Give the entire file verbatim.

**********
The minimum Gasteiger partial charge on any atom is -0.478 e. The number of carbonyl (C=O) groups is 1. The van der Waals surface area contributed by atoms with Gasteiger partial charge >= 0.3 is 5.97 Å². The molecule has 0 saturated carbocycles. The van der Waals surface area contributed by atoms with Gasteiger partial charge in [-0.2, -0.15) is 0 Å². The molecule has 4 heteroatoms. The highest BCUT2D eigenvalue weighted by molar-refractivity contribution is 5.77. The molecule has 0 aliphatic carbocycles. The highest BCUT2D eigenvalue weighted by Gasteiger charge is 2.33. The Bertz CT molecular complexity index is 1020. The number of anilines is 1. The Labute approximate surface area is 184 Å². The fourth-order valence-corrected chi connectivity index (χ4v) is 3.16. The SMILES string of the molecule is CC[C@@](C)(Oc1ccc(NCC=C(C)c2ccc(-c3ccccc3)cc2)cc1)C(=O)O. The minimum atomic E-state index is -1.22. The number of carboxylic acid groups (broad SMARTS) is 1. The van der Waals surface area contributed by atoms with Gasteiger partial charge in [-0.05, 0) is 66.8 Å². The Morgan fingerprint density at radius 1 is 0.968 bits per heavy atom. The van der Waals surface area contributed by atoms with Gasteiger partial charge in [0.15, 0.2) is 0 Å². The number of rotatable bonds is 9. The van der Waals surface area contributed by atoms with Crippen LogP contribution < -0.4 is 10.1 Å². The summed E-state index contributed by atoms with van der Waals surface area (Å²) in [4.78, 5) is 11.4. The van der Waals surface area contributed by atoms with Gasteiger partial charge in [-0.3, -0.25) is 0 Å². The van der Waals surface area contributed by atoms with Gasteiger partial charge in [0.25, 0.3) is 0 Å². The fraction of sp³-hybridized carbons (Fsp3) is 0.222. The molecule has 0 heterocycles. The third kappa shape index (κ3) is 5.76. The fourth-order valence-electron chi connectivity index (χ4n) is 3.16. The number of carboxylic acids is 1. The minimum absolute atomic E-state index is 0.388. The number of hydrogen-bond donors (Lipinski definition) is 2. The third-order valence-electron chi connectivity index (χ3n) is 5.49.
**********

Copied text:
The minimum Gasteiger partial charge on any atom is -0.478 e. The number of carbonyl (C=O) groups is 1. The van der Waals surface area contributed by atoms with Gasteiger partial charge >= 0.3 is 5.97 Å². The molecule has 0 saturated carbocycles. The van der Waals surface area contributed by atoms with Gasteiger partial charge in [-0.2, -0.15) is 0 Å². The molecule has 4 heteroatoms. The highest BCUT2D eigenvalue weighted by molar-refractivity contribution is 5.77. The molecule has 0 aliphatic carbocycles. The highest BCUT2D eigenvalue weighted by Gasteiger charge is 2.33. The Bertz CT molecular complexity index is 1020. The number of anilines is 1. The Labute approximate surface area is 184 Å². The fourth-order valence-corrected chi connectivity index (χ4v) is 3.16. The SMILES string of the molecule is CC[C@@](C)(Oc1ccc(NCC=C(C)c2ccc(-c3ccccc3)cc2)cc1)C(=O)O. The minimum atomic E-state index is -1.22. The number of carboxylic acid groups (broad SMARTS) is 1. The van der Waals surface area contributed by atoms with Gasteiger partial charge in [-0.05, 0) is 66.8 Å². The Morgan fingerprint density at radius 1 is 0.968 bits per heavy atom. The van der Waals surface area contributed by atoms with Gasteiger partial charge in [0.15, 0.2) is 0 Å². The number of rotatable bonds is 9. The van der Waals surface area contributed by atoms with Crippen LogP contribution < -0.4 is 10.1 Å². The summed E-state index contributed by atoms with van der Waals surface area (Å²) in [4.78, 5) is 11.4. The van der Waals surface area contributed by atoms with Gasteiger partial charge in [-0.3, -0.25) is 0 Å². The van der Waals surface area contributed by atoms with Gasteiger partial charge in [0.25, 0.3) is 0 Å². The fraction of sp³-hybridized carbons (Fsp3) is 0.222. The molecule has 0 heterocycles. The third kappa shape index (κ3) is 5.76. The fourth-order valence-electron chi connectivity index (χ4n) is 3.16. The number of carboxylic acids is 1. The minimum absolute atomic E-state index is 0.388. The number of hydrogen-bond donors (Lipinski definition) is 2. The third-order valence-electron chi connectivity index (χ3n) is 5.49.